In his Aventures de trois Russes et de trois Anglais dans l'Afrique australe (The Adventures of Three Englishmen and Three Russians in South Africa), Jules Verne describes in some detail the geodetic techniques of his age. His research for this book was solid, but he was no scientist himself (for instance, for his characters' outcome of measuring an arc of a meridian, he reuses an actual result, but taken at a different latitude, so it's not correct there; see Pierre Bacchus, “Jules Verne et l'astronomie” for this and other Vernian imprecisions).

There is something else I can't understand: it looks like an error, but I may be wrong myself, or misunderstand Verne's reasoning. In chapter 20, Verne tells of the main characters that

Ils obtinrent par la latitude du Scorzef 19° 37′ 18″, 265, valeur approchée jusqu’aux millièmes de seconde, c’est-à-dire à un mètre près. Il était impossible de pousser plus loin l’exactitude. Ce résultat les confirma dans la pensée qu’ils se trouvaient à moins d’un demi-degré du point septentrional de leur méridienne...

that is,

They got, for the latitude of [the summit of mount] Scorzef, 19° 37′ 18.265″, a value precise up to thousandths of seconds [of arc], that is, up to a metre. It was impossible to push the exactness further. This result confirmed their thought, that they were less than half a degree from the northernmost point of their meridian (= the arc of meridian they intended to measure).

This is my own translation, since for some reason the one linked above is somewhat abridged, lessening the precision of the characters' result (“They had found the latitude of Mount Scorzef to be 19°, 37´, which result confirmed their opinion that they were less than half a degree from the northern extremity of their meridian...”).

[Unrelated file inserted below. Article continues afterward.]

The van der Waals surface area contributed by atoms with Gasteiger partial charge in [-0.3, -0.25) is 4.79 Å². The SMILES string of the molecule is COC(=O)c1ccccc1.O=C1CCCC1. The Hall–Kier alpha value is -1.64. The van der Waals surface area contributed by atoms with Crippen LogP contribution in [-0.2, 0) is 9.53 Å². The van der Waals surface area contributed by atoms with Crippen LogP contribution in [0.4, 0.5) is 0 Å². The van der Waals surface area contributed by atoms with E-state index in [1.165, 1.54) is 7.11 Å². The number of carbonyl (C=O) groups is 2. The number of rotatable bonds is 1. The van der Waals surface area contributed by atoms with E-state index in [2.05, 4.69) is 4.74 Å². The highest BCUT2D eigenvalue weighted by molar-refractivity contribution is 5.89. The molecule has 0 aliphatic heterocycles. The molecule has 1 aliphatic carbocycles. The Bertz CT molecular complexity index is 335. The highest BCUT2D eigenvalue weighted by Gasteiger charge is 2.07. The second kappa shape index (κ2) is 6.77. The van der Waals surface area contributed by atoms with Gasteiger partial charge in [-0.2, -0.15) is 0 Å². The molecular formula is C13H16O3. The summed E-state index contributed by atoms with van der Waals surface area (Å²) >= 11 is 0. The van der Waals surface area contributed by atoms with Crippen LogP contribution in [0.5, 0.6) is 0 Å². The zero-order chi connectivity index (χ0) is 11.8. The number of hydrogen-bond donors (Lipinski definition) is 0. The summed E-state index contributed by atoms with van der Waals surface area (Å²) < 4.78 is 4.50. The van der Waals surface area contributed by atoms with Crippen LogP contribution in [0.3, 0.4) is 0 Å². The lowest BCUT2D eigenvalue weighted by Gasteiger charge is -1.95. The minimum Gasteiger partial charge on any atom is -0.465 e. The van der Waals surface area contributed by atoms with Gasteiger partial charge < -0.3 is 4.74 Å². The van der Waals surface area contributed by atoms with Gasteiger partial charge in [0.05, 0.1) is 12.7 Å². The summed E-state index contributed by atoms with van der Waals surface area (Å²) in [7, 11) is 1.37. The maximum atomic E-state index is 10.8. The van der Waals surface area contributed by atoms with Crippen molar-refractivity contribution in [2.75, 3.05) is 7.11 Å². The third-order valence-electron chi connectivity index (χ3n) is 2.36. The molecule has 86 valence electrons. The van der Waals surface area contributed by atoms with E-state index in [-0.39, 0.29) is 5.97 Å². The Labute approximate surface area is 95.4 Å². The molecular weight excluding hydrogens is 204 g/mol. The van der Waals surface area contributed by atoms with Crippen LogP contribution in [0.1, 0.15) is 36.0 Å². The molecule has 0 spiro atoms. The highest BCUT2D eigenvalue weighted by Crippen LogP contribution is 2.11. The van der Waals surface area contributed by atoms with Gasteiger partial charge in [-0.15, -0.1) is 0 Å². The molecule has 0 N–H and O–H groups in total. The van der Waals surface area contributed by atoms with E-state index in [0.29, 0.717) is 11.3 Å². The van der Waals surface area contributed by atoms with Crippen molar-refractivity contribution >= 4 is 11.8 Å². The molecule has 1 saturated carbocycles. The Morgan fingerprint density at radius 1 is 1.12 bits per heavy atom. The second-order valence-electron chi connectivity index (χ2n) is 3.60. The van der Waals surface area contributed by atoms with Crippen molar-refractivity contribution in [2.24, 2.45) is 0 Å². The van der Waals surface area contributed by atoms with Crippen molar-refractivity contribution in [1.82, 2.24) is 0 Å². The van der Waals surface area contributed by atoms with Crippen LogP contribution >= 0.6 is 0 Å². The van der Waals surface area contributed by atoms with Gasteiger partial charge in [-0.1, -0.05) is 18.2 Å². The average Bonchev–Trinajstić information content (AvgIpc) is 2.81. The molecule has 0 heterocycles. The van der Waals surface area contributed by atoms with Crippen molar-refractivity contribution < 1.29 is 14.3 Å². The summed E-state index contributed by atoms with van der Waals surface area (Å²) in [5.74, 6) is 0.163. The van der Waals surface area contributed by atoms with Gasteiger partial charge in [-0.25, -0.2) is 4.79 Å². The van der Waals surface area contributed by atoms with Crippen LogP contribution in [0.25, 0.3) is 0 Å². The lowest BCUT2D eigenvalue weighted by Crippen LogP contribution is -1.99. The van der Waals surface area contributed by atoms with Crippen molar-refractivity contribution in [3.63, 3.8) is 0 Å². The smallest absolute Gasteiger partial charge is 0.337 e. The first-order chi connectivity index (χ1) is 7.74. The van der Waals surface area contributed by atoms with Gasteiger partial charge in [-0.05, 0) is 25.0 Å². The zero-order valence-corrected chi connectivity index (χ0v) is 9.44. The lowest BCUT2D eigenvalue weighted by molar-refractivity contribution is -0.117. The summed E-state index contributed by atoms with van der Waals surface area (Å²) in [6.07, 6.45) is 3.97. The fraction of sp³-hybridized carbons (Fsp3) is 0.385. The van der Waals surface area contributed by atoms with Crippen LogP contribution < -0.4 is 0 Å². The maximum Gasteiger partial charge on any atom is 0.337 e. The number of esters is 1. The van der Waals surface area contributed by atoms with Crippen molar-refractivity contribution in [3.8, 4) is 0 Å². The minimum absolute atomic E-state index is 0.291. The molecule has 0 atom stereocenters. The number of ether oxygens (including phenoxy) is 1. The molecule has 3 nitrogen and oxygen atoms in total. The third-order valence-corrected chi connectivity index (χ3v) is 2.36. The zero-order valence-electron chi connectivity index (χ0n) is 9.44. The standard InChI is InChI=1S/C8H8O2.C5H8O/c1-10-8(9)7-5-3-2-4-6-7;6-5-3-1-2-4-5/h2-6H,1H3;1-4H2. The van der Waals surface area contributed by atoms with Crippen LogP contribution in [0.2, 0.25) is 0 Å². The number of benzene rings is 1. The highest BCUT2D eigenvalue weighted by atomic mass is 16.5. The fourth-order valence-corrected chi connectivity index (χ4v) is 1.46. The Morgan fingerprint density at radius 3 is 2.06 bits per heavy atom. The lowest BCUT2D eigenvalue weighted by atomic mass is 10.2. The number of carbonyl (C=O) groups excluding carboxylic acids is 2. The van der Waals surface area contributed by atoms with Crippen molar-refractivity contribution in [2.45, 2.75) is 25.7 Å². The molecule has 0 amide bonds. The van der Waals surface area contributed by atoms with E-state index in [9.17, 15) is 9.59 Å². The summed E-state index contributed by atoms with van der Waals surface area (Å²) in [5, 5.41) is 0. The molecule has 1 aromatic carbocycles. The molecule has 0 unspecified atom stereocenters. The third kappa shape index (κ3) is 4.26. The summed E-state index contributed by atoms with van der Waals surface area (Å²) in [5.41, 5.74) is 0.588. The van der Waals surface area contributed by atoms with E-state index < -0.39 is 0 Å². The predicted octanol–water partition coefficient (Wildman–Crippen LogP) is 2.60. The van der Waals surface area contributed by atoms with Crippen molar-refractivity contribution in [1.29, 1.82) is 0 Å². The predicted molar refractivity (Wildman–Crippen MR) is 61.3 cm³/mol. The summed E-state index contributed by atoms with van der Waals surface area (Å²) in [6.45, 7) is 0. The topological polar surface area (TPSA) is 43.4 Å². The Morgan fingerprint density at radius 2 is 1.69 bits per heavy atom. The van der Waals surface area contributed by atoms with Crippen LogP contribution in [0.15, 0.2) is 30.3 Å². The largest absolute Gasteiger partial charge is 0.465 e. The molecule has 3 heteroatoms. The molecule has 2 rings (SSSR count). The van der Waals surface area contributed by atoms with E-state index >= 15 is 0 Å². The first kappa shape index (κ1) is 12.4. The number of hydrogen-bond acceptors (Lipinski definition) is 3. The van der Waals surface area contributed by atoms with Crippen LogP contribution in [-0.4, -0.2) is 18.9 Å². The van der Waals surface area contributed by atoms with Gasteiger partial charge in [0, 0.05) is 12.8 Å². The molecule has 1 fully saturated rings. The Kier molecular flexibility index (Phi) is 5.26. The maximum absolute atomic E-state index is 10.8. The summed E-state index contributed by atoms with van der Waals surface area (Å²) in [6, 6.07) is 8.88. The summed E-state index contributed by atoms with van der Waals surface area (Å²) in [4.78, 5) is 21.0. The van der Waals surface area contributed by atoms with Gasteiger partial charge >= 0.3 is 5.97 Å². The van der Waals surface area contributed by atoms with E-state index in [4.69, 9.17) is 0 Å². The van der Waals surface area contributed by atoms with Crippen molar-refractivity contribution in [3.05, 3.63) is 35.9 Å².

Now, one thousandth of a second of arc seems to me to correspond to 1/(360 * 60 * 60 * 1000) = 1/1,296,000,000 of a round angle. So, taking 40,000 km as the length of a great circle on Earth, one thousandth of a second of arc corresponds to 40,000,000/1,296,000,000 metres, or about 3 centimetres, almost two orders of magnitude less than Verne's metre.

Am I missing something? (Perhaps the best SE site for this question? I was also thinking HSM.SE or even the one about French language, in case there is some subtlety in à un mètre près.)

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    $\begingroup$ I think you're right. I just checked on the WGS84 ellipsoid that 1 metre on the meridian at that latitude corresponds to 0.0325 arc-seconds. $\endgroup$
    – PM 2Ring
    Mar 4 at 16:18

1 Answer 1


Your reasoning is sound, your calculation correct.

It's easy judgement, if one recalls that originally the nautical mile was defined as the length corresponding to one arc minute at the equator.

So even with a coarse memory of a nautical mile being a bit less than 2km, a milli-arc second (1/60000 of an arc minute) means it's quite a bit less than a metre accuracy. Using todays definition and more accurate knowledge of the Earth's circumference, your calculation is precise. Or with the nautical mile 1852 metres in a mile or arc minute and 60000 mili-arc seconds therein, thus the given accuracy of the position is 1852m/60000 or about 3cm precision.

Yet the possibly strange part about the text is really "they were (...) North of the meridian they intend to measure". That's a thing which is virtually impossible unless that word has another more limited meaning or the left-out part of the text specifies that they only measure a part of the meridian, a meridian arc with a well-defined Northern end point.

Usually a meridian is the virtual line on the globe which goes from the North pole to the South pole, thus the longitudinal lines. One cannot be "North" of that, there is no point North of the North pole. This statement would only make sense, if they intend to refer to a certain latitude, thus a parallel, a circle parallel to the equator (but which is thus not a great circle).

  • $\begingroup$ Eh, yes indeed. $\endgroup$ Mar 4 at 17:24
  • 1
    $\begingroup$ Yes, sorry, the “half degree” part referred to the whole length (about 8 degrees) of the arc the characters intended to measure, and they were close to the northernmost point of this arc (not North of a whole meridian, of course). $\endgroup$
    – DaG
    Mar 4 at 19:22

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